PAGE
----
Atlantic Rainforest's Ecosystems

The Atlantic Forest region includes forests of several variations.

The Atlantic Forest (Mata Atlântica in Portuguese) is a region of tropical and subtropical moist forest, tropical dry forest, tropical savannas, and mangrove forests which extends along the Atlantic coast of Brazil from Rio Grande do Norte state in the north to Rio Grande do Sul state in the south, and inland as far as Paraguay and the Misiones Province of Argentina.

During glacial periods, however, the Atlantic Forest is known to have shrunk to extremely small refugia in highly sheltered gullies, with most of the land area more recently occupied by the characteristic Atlantic Forest being occupied by dry forest or even semi-desert. Some maps even suggest the forest actually survived in moist pockets well away from the coastline, where its endemic rainforest species mixed with much cooler-climate species.

- The coastal restingas are low forests which grow on stabilized coastal dunes.

- The coastal forests, also known as Atlantic moist forests, are evergreen tropical forests with structures.

- Inland are the interior forests, also known as the Atlantic semi-deciduous forests, where many trees drop their leaves during the dry season.

- Further inland are the Atlantic dry forests, which form a transition between the arid Caatinga to the northeast and the Cerrado savannas to the east.

- Montane moist forests occur in the Serra do Mar and across the mountains and plateaus of southern Brazil, and are home to Araucaria and evergreen trees of the laurel (Lauraceae) and myrtle (Myrtaceae) families.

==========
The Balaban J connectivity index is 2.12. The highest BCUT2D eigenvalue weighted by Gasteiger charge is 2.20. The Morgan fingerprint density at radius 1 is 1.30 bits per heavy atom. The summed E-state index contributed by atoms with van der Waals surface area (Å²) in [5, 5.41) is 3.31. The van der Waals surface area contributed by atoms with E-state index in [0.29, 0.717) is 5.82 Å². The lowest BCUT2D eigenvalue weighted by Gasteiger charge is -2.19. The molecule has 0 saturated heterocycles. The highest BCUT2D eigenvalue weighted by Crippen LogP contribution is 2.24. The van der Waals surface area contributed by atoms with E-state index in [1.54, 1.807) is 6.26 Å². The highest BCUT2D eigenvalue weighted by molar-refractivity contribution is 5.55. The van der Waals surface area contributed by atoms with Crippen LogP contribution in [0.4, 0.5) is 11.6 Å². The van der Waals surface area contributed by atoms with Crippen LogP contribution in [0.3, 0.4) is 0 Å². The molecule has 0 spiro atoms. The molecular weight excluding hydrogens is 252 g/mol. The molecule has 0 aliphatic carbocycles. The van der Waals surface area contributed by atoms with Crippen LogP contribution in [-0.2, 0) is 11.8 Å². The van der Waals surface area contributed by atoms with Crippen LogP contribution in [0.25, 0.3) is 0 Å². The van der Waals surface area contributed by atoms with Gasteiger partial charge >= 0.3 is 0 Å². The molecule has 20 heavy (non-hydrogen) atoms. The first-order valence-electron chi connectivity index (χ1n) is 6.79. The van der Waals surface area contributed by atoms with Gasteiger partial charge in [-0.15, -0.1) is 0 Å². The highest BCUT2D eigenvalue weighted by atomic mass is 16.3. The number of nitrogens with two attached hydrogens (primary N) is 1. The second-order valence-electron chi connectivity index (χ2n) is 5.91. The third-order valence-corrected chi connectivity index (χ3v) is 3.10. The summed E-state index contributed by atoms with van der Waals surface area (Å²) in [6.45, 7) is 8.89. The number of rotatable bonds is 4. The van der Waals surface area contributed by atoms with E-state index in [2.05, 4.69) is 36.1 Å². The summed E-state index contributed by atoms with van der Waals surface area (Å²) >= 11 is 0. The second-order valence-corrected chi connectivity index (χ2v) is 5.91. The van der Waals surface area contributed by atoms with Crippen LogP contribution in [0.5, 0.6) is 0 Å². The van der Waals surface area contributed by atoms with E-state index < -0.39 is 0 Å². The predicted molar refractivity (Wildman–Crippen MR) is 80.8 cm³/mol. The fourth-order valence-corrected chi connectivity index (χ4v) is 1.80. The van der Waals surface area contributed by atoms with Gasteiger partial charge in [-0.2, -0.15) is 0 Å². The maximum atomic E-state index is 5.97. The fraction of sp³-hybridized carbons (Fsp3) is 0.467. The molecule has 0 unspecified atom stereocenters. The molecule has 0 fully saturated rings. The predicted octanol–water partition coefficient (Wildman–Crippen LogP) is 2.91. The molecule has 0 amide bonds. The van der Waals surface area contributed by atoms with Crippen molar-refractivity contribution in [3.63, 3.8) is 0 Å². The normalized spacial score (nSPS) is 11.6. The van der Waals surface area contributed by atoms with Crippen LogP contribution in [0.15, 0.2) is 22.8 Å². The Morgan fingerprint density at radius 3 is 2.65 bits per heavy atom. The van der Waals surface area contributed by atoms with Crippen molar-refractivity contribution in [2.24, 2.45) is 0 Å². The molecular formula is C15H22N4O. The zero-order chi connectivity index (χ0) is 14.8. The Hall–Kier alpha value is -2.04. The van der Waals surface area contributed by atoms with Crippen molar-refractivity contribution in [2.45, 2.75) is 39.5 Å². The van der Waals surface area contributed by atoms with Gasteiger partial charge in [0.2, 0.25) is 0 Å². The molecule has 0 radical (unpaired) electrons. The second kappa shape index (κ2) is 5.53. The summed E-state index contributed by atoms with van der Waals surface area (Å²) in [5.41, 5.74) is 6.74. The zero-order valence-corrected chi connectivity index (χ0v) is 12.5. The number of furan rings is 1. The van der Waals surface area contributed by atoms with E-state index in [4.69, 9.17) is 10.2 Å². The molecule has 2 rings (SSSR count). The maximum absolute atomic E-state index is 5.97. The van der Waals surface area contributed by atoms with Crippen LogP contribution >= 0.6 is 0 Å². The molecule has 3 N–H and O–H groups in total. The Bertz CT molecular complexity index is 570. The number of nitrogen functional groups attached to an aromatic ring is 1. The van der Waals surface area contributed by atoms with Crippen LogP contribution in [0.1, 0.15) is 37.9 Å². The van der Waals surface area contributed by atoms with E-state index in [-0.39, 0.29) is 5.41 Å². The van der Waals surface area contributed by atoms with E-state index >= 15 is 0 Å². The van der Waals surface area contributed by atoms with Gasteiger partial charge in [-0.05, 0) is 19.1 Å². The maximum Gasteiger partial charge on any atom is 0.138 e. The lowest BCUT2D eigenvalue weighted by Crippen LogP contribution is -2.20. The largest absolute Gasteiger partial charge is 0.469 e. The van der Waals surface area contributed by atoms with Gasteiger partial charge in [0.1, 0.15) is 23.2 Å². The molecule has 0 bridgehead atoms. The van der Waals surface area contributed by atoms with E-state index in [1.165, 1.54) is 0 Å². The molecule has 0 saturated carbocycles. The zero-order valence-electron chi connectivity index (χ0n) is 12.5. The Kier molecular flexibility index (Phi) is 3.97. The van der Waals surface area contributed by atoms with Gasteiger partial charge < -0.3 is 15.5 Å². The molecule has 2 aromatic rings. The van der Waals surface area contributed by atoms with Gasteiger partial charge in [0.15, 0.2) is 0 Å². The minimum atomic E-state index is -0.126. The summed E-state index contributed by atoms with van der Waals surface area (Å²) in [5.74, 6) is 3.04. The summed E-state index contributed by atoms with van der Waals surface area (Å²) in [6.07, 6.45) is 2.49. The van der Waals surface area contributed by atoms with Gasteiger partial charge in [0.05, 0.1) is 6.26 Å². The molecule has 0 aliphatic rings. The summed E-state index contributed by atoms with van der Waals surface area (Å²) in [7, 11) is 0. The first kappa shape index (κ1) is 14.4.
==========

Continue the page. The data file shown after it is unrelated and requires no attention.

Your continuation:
- Shrubby montane savannas occur at the highest elevations.

The Atlantic Forest is unusual in that it extends as a true tropical rainforest to latitudes as high as 24°S. This is because the trade winds produce precipitation throughout the southern winter. In fact, the northern Zona da Mata of northeastern Brazil receives much more rainfall between May and August than during the southern summer. The Dunas Park in Rio Grande do Norte is one of the largest units of conservation of atlantic forest in Brazil.

The Atlantic Forest is now designated a World Biosphere Reserve, which contains a large number of highly endangered species including the well known marmosets and lion tamarins. It has been extensively cleared since colonial times, mainly for the farming of sugar cane and for urban settlements. The remnant is estimated to be less than 10% of the original and that is often broken into hilltop islands.